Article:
Published July 18, 2013
Among several archaeological excavations undertaken this summer by the Archaeological Survey in the Department of Anthropology is the ongoing search for and excavation of outbuildings at Lancaster’s Hull Family Home and Farmstead (c.1810), one of Western New York’s most significant historic sites that is anchored by the oldest substantial stone dwelling in Erie County.
As part of the effort by the Hull House Foundation to restore the farmstead to its original composition, archaeologists led by Ryan Austin, research analyst with the Archaeological Survey, are working to locate the remains of the property’s outbuildings, which are expected to include a threshing barn, well, animal pens, privy and possibly an outside oven and smoke house. A room that may have served as a root cellar recently was unearthed.
The public is welcome to visit Hull House during the Hull Family Home and Farmstead History Camp July 22-26. A wide range of events focused on 19th-century frontier life will take place from 9 a.m. to 4 p.m. daily at the historic site at 5967 Genesee St., Lancaster. Archaeologists will be on hand July 25 to answer questions and demonstrate their science.
The archaeologists are assisted by a professional landscape architect and a historical research consultant who are studying other homes and farms of the period to determine the type, size and approximate location of the buildings.
UB became involved in this undertaking in 2005 when the Archaeological Survey undertook a Phase I survey of the entire property. The three-phase plan was designed to locate artifacts and establish where outbuildings were originally sited.
“We’ve found fragments of brick, nails, early pottery and ceramics, early glass, and recently a bone-handled fork and a portion of a teapot handle,” says Douglas Perrelli, director of the Archaeological Survey.
Other things most people wouldn’t glance at are evidence of prehistoric life on the site. “Some of these items are displayed at Hull House; others are housed in the survey’s lab at UB.
“The first step in the actual excavation,” he explains, “was to dig test pits every 50 feet to form a grid. Then we determined which areas were worthy of further examination. Next, the team dug slit trenches 1.6 feet wide and 150 feet long, which radiate from the house and permit expansion upon earlier work. The team is working in the slit trenches now and may use ground-penetrating radar to identify possible building foundations and other areas deserving of further attention.”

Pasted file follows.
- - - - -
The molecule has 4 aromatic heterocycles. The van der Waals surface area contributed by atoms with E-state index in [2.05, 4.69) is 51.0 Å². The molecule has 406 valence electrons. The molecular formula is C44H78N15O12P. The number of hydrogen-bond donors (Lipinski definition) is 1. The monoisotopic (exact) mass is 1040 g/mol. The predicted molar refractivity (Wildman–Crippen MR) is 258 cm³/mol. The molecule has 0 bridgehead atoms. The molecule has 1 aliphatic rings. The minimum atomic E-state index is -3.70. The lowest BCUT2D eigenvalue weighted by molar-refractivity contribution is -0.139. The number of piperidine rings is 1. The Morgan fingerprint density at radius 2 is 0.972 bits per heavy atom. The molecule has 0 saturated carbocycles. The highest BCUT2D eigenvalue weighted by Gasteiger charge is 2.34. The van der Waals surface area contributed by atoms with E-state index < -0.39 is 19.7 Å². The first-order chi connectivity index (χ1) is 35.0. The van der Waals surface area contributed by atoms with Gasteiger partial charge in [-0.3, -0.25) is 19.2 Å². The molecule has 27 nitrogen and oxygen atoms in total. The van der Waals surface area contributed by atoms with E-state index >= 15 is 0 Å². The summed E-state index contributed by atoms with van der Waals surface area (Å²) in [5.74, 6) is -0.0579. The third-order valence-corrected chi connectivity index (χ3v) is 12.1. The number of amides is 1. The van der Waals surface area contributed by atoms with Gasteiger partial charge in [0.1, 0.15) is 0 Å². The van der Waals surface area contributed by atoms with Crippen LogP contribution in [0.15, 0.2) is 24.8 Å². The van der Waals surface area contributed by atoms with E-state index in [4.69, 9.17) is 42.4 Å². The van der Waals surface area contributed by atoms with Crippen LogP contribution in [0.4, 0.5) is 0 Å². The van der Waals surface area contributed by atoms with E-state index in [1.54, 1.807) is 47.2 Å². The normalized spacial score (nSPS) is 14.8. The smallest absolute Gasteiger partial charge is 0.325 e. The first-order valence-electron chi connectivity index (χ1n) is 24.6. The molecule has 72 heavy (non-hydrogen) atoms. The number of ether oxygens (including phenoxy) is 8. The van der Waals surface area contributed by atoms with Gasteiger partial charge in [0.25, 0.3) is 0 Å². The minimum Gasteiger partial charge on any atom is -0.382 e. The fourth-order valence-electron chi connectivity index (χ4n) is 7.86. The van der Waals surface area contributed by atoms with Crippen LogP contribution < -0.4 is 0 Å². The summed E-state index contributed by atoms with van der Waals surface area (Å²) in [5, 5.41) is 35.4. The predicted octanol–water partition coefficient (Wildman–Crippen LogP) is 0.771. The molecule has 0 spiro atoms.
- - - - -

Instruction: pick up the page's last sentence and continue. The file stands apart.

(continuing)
Gary Costello, president of the Hull House Foundation, says the farmstead itself originally comprised 340 acres and grew wheat and barley, and whatever vegetables, fruits and farm animals—likely an ox, chickens, pigs, a horse, maybe a cow—were required to make it self-sufficient.
“One significant feature was uncovered recently a few feet behind the house; it is a 7-foot-by-11-foot room, 40 inches below grade, that we suspect may have been a root cellar,” Costello says. “There is also a family cemetery on the site. Over the decades it was severely vandalized, but eventually that will be restored as well.
“The original 340 acres were sold off piece by piece over the years and in 1992, the house had less than an acre of land attached to it,” he says. “The Hull House Foundation was established in 2006 to handle the restoration and educational use of the site and, of course, to restore as much of the original property as possible. Since then, we have purchased 26 acres of the original property and plan to acquire more.”
The Hull House restoration is being funded by many Western New York foundations and the New York State Office of Parks, Recreation and Historic Preservation, as well as by private donations.
“With additional land and restoration of the farm buildings, the Hull Farmstead will represent life on the early Niagara Frontier in a manner that is accurate and can offer visitors the opportunity to get a feel for the experience of the Hull family,” Costello says.
“Even during restoration, the home serves as an educational and interpretive center for early 19th-century pioneer life on what was then the country’s western frontier,” he says, adding that he and others involved in this work have taken a great deal of satisfaction from the historical research, development of restoration plans and fundraising required by this effort.
Costello notes the restoration of the house is almost complete. The woodwork has been refurbished and interior plaster work is underway.
Hull House has further historical importance. In 1813, the British burned Buffalo to the ground. It is considered likely that the Hulls would have assisted victims who escaped the village via Genesee Street, which extended from Buffalo to Clarence and beyond.